oh! their solution uses an extra element. hmm. hmmmn. sorta defeats my aim of growing it into a “drop in” css. i wanna make a mariopaint.css and a mac classic css, and a platinum css to sit next to 98.css and nes.css.
ideally css shouldn’t ask the author to make special markup that will work only with that css file.
@KamareDrache i use all the css cheat codes to keep to a single button element: pseudo elements, box shadows, and animated gradient fills. but apparently box shadows eat up cpu? i didn’t have an issue on my 8 year old macbook.
@zens Yup, ideally you should indeed use more elements (a couple of span and their before/after) and play with opacity/transform/(maybe filters) instead of changing the `box-shadow`.
Anyway, the result of what you did is just amazing! 😍
Once on the demo page, I immediately exhumed the according track: https://www.youtube.com/watch?v=Lu-JH6gST9s
@meduz i am just looking into the reasons for the performance issues. also just learned filter:drop-shadow() also exists.
it seems there’s mainly issues in *animating* the box shadow property, not in having it at all. that said, i haven’t seen the issue in my buttons which animate 12 box shadows. nevertheless i am attempting to painstakingly receeate the button from scratch *again* but trying to avoid animating box-shadows this time.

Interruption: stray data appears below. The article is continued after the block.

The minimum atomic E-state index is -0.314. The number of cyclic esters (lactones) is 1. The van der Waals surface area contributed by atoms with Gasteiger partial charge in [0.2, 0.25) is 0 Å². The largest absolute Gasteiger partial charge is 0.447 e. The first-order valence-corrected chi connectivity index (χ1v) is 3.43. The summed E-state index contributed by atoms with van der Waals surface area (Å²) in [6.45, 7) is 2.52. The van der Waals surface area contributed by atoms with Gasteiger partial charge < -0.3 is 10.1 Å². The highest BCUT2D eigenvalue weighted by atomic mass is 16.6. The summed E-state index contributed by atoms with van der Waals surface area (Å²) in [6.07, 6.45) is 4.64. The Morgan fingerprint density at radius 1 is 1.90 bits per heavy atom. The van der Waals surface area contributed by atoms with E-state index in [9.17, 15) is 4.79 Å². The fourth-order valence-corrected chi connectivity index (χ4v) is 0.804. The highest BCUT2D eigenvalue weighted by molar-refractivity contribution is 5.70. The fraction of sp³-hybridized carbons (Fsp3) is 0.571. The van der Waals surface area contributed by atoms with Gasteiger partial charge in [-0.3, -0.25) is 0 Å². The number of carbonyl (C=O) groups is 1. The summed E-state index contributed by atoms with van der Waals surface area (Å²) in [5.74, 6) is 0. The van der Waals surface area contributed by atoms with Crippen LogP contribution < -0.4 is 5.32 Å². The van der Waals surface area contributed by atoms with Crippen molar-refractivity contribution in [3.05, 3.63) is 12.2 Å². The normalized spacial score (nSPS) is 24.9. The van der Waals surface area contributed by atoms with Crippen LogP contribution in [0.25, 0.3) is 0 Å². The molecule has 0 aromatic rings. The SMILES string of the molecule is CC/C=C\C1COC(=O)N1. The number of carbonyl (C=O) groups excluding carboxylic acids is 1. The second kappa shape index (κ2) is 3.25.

@zens Yes, having box-shadow or whatever property is fine. But when it comes to animations, you can only count on transform and opacity, and in some situations others can be safe.
Animating filter: drop-shadow isn’t better than animation box-shadow, hence the need for several elements (all having their own background/border/box-shadow) that will have their opacity/transform animated.
@meduz still, i’d prefer to not have extra elements if possible. and it is! at a performance cost, which doesn’t seem that huge. ofherwise i could always use border-image instead.
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